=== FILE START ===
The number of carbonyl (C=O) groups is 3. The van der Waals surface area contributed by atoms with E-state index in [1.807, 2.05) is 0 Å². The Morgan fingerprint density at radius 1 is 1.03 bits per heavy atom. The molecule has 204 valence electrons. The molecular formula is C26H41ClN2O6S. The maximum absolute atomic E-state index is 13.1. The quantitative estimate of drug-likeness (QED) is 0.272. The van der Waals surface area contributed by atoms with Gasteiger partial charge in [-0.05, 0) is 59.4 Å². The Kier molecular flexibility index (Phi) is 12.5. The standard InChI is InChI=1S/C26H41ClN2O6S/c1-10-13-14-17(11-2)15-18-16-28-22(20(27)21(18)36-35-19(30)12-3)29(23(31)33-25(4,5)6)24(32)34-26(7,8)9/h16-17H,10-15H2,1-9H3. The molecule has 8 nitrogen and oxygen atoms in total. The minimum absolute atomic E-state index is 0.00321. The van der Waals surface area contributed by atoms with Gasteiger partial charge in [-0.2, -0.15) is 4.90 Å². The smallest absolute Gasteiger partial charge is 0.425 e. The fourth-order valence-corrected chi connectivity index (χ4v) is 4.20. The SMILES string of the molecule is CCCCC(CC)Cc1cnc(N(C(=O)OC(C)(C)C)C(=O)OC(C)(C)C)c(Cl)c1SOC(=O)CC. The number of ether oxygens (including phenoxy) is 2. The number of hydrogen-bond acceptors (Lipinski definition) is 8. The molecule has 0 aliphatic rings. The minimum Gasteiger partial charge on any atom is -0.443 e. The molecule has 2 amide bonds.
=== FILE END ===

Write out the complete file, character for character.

The number of carbonyl (C=O) groups is 3. The van der Waals surface area contributed by atoms with E-state index in [1.807, 2.05) is 0 Å². The Morgan fingerprint density at radius 1 is 1.03 bits per heavy atom. The molecule has 204 valence electrons. The molecular formula is C26H41ClN2O6S. The maximum absolute atomic E-state index is 13.1. The quantitative estimate of drug-likeness (QED) is 0.272. The van der Waals surface area contributed by atoms with Gasteiger partial charge in [-0.05, 0) is 59.4 Å². The Kier molecular flexibility index (Phi) is 12.5. The standard InChI is InChI=1S/C26H41ClN2O6S/c1-10-13-14-17(11-2)15-18-16-28-22(20(27)21(18)36-35-19(30)12-3)29(23(31)33-25(4,5)6)24(32)34-26(7,8)9/h16-17H,10-15H2,1-9H3. The molecule has 8 nitrogen and oxygen atoms in total. The minimum absolute atomic E-state index is 0.00321. The van der Waals surface area contributed by atoms with Gasteiger partial charge in [-0.2, -0.15) is 4.90 Å². The smallest absolute Gasteiger partial charge is 0.425 e. The fourth-order valence-corrected chi connectivity index (χ4v) is 4.20. The SMILES string of the molecule is CCCCC(CC)Cc1cnc(N(C(=O)OC(C)(C)C)C(=O)OC(C)(C)C)c(Cl)c1SOC(=O)CC. The number of ether oxygens (including phenoxy) is 2. The number of hydrogen-bond acceptors (Lipinski definition) is 8. The molecule has 0 aliphatic rings. The minimum Gasteiger partial charge on any atom is -0.443 e. The molecule has 2 amide bonds.